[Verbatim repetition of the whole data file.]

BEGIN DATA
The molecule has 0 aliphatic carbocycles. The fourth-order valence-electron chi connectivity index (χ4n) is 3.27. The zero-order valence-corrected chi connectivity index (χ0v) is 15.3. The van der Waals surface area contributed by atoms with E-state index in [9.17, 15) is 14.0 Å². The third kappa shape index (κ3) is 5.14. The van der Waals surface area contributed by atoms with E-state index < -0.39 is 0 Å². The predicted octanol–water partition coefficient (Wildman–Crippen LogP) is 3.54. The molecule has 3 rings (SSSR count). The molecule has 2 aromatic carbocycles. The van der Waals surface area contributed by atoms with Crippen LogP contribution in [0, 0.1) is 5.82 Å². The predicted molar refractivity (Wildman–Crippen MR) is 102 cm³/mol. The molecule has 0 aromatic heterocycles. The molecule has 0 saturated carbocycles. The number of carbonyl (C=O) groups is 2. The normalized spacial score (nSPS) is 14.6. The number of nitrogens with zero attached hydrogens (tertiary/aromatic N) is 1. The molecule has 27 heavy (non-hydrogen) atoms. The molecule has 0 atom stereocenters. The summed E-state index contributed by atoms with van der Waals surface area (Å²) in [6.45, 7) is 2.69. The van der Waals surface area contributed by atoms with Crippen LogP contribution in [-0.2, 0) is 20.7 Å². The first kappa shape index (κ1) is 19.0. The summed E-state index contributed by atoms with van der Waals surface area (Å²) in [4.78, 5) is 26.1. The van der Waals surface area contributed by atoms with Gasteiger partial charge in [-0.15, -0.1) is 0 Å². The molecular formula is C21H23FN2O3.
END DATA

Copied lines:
The molecule has 0 aliphatic carbocycles. The fourth-order valence-electron chi connectivity index (χ4n) is 3.27. The zero-order valence-corrected chi connectivity index (χ0v) is 15.3. The van der Waals surface area contributed by atoms with E-state index in [9.17, 15) is 14.0 Å². The third kappa shape index (κ3) is 5.14. The van der Waals surface area contributed by atoms with E-state index < -0.39 is 0 Å². The predicted octanol–water partition coefficient (Wildman–Crippen LogP) is 3.54. The molecule has 3 rings (SSSR count). The molecule has 2 aromatic carbocycles. The van der Waals surface area contributed by atoms with Crippen LogP contribution in [0, 0.1) is 5.82 Å². The predicted molar refractivity (Wildman–Crippen MR) is 102 cm³/mol. The molecule has 0 aromatic heterocycles. The molecule has 0 saturated carbocycles. The number of carbonyl (C=O) groups is 2. The normalized spacial score (nSPS) is 14.6. The number of nitrogens with zero attached hydrogens (tertiary/aromatic N) is 1. The molecule has 27 heavy (non-hydrogen) atoms. The molecule has 0 atom stereocenters. The summed E-state index contributed by atoms with van der Waals surface area (Å²) in [6.45, 7) is 2.69. The van der Waals surface area contributed by atoms with Crippen LogP contribution in [-0.2, 0) is 20.7 Å². The first kappa shape index (κ1) is 19.0. The summed E-state index contributed by atoms with van der Waals surface area (Å²) in [4.78, 5) is 26.1. The van der Waals surface area contributed by atoms with Gasteiger partial charge in [-0.15, -0.1) is 0 Å². The molecular formula is C21H23FN2O3.